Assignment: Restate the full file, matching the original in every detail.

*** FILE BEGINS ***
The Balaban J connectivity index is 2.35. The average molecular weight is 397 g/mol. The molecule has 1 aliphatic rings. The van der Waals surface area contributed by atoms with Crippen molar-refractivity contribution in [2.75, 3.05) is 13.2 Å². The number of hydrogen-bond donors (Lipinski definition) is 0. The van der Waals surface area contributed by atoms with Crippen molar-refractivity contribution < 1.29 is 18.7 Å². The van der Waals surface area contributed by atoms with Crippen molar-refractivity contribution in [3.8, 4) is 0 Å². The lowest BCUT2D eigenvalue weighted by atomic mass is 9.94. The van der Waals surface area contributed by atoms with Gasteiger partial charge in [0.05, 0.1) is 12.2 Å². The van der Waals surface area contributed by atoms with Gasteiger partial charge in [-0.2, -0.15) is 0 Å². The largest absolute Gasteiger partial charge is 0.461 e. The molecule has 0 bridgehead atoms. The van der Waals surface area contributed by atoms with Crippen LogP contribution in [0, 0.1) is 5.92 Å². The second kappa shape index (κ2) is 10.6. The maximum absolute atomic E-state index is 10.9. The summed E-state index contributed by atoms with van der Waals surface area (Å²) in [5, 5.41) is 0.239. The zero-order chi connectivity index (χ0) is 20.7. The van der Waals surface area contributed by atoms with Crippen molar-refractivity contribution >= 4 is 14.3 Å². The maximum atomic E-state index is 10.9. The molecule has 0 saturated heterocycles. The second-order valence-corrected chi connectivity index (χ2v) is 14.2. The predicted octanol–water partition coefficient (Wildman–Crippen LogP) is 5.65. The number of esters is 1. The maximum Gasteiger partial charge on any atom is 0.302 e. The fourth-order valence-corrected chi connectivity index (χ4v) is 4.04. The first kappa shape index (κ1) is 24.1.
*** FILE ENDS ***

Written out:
The Balaban J connectivity index is 2.35. The average molecular weight is 397 g/mol. The molecule has 1 aliphatic rings. The van der Waals surface area contributed by atoms with Crippen molar-refractivity contribution in [2.75, 3.05) is 13.2 Å². The number of hydrogen-bond donors (Lipinski definition) is 0. The van der Waals surface area contributed by atoms with Crippen molar-refractivity contribution < 1.29 is 18.7 Å². The van der Waals surface area contributed by atoms with Crippen molar-refractivity contribution in [3.8, 4) is 0 Å². The lowest BCUT2D eigenvalue weighted by atomic mass is 9.94. The van der Waals surface area contributed by atoms with Gasteiger partial charge in [0.05, 0.1) is 12.2 Å². The van der Waals surface area contributed by atoms with Gasteiger partial charge in [-0.2, -0.15) is 0 Å². The largest absolute Gasteiger partial charge is 0.461 e. The molecule has 0 bridgehead atoms. The van der Waals surface area contributed by atoms with Crippen LogP contribution in [0, 0.1) is 5.92 Å². The second kappa shape index (κ2) is 10.6. The maximum absolute atomic E-state index is 10.9. The summed E-state index contributed by atoms with van der Waals surface area (Å²) in [5, 5.41) is 0.239. The zero-order chi connectivity index (χ0) is 20.7. The van der Waals surface area contributed by atoms with Crippen molar-refractivity contribution >= 4 is 14.3 Å². The maximum atomic E-state index is 10.9. The molecule has 0 saturated heterocycles. The second-order valence-corrected chi connectivity index (χ2v) is 14.2. The predicted octanol–water partition coefficient (Wildman–Crippen LogP) is 5.65. The number of esters is 1. The maximum Gasteiger partial charge on any atom is 0.302 e. The fourth-order valence-corrected chi connectivity index (χ4v) is 4.04. The first kappa shape index (κ1) is 24.1.